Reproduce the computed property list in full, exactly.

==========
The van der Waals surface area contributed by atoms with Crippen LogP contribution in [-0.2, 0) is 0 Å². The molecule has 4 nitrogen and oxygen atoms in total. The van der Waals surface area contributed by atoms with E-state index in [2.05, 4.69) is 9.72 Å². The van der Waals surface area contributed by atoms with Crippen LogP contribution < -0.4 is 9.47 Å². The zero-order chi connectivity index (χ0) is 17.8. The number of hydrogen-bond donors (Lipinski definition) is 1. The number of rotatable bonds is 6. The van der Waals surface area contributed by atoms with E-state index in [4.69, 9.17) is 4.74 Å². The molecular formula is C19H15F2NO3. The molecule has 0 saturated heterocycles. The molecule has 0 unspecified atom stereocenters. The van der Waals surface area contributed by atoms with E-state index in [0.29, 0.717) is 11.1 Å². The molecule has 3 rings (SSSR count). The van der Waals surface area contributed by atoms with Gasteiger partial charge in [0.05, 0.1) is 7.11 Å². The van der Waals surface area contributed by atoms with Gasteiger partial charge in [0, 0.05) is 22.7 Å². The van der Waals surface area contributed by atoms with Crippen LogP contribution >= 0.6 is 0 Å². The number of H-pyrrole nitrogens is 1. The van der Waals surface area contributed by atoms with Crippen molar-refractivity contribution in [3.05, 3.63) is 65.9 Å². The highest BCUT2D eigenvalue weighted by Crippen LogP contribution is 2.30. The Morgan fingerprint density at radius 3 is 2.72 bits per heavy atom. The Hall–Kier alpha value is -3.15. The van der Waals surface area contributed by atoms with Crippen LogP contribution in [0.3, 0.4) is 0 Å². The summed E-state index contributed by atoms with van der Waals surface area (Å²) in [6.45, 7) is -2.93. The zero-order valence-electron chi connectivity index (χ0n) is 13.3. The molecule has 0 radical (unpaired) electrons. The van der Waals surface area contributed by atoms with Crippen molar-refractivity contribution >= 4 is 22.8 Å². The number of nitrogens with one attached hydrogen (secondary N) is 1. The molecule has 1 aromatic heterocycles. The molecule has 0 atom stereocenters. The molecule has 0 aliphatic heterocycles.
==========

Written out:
The van der Waals surface area contributed by atoms with Crippen LogP contribution in [-0.2, 0) is 0 Å². The molecule has 4 nitrogen and oxygen atoms in total. The van der Waals surface area contributed by atoms with E-state index in [2.05, 4.69) is 9.72 Å². The van der Waals surface area contributed by atoms with Crippen LogP contribution < -0.4 is 9.47 Å². The zero-order chi connectivity index (χ0) is 17.8. The number of hydrogen-bond donors (Lipinski definition) is 1. The number of rotatable bonds is 6. The van der Waals surface area contributed by atoms with E-state index in [4.69, 9.17) is 4.74 Å². The molecular formula is C19H15F2NO3. The molecule has 0 saturated heterocycles. The molecule has 0 unspecified atom stereocenters. The van der Waals surface area contributed by atoms with E-state index in [0.29, 0.717) is 11.1 Å². The molecule has 3 rings (SSSR count). The van der Waals surface area contributed by atoms with Gasteiger partial charge in [0.05, 0.1) is 7.11 Å². The van der Waals surface area contributed by atoms with Gasteiger partial charge in [0, 0.05) is 22.7 Å². The van der Waals surface area contributed by atoms with Crippen LogP contribution >= 0.6 is 0 Å². The number of H-pyrrole nitrogens is 1. The van der Waals surface area contributed by atoms with Crippen molar-refractivity contribution in [3.05, 3.63) is 65.9 Å². The highest BCUT2D eigenvalue weighted by Crippen LogP contribution is 2.30. The Morgan fingerprint density at radius 3 is 2.72 bits per heavy atom. The Hall–Kier alpha value is -3.15. The van der Waals surface area contributed by atoms with Crippen LogP contribution in [0.3, 0.4) is 0 Å². The summed E-state index contributed by atoms with van der Waals surface area (Å²) in [6.45, 7) is -2.93. The zero-order valence-electron chi connectivity index (χ0n) is 13.3. The molecule has 0 radical (unpaired) electrons. The van der Waals surface area contributed by atoms with Crippen molar-refractivity contribution >= 4 is 22.8 Å². The number of nitrogens with one attached hydrogen (secondary N) is 1. The molecule has 1 aromatic heterocycles. The molecule has 0 atom stereocenters. The molecule has 0 aliphatic heterocycles.